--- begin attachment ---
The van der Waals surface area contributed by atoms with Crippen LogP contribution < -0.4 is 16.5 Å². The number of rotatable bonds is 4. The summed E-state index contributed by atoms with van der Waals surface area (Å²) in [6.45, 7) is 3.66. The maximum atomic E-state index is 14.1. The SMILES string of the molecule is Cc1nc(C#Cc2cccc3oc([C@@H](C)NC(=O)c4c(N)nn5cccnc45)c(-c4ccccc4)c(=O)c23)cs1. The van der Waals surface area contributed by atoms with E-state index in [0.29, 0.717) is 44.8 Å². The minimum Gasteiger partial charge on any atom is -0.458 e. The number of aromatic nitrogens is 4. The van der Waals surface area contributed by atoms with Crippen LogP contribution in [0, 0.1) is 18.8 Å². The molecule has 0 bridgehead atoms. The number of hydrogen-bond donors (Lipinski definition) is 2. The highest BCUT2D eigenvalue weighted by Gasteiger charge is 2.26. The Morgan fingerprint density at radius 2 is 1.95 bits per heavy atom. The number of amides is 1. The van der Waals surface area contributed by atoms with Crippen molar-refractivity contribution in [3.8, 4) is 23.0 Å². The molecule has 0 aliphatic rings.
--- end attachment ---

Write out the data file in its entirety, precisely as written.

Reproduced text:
The van der Waals surface area contributed by atoms with Crippen LogP contribution < -0.4 is 16.5 Å². The number of rotatable bonds is 4. The summed E-state index contributed by atoms with van der Waals surface area (Å²) in [6.45, 7) is 3.66. The maximum atomic E-state index is 14.1. The SMILES string of the molecule is Cc1nc(C#Cc2cccc3oc([C@@H](C)NC(=O)c4c(N)nn5cccnc45)c(-c4ccccc4)c(=O)c23)cs1. The van der Waals surface area contributed by atoms with E-state index in [0.29, 0.717) is 44.8 Å². The minimum Gasteiger partial charge on any atom is -0.458 e. The number of aromatic nitrogens is 4. The van der Waals surface area contributed by atoms with Crippen LogP contribution in [0, 0.1) is 18.8 Å². The molecule has 0 bridgehead atoms. The number of hydrogen-bond donors (Lipinski definition) is 2. The highest BCUT2D eigenvalue weighted by Gasteiger charge is 2.26. The Morgan fingerprint density at radius 2 is 1.95 bits per heavy atom. The number of amides is 1. The van der Waals surface area contributed by atoms with Crippen molar-refractivity contribution in [3.8, 4) is 23.0 Å². The molecule has 0 aliphatic rings.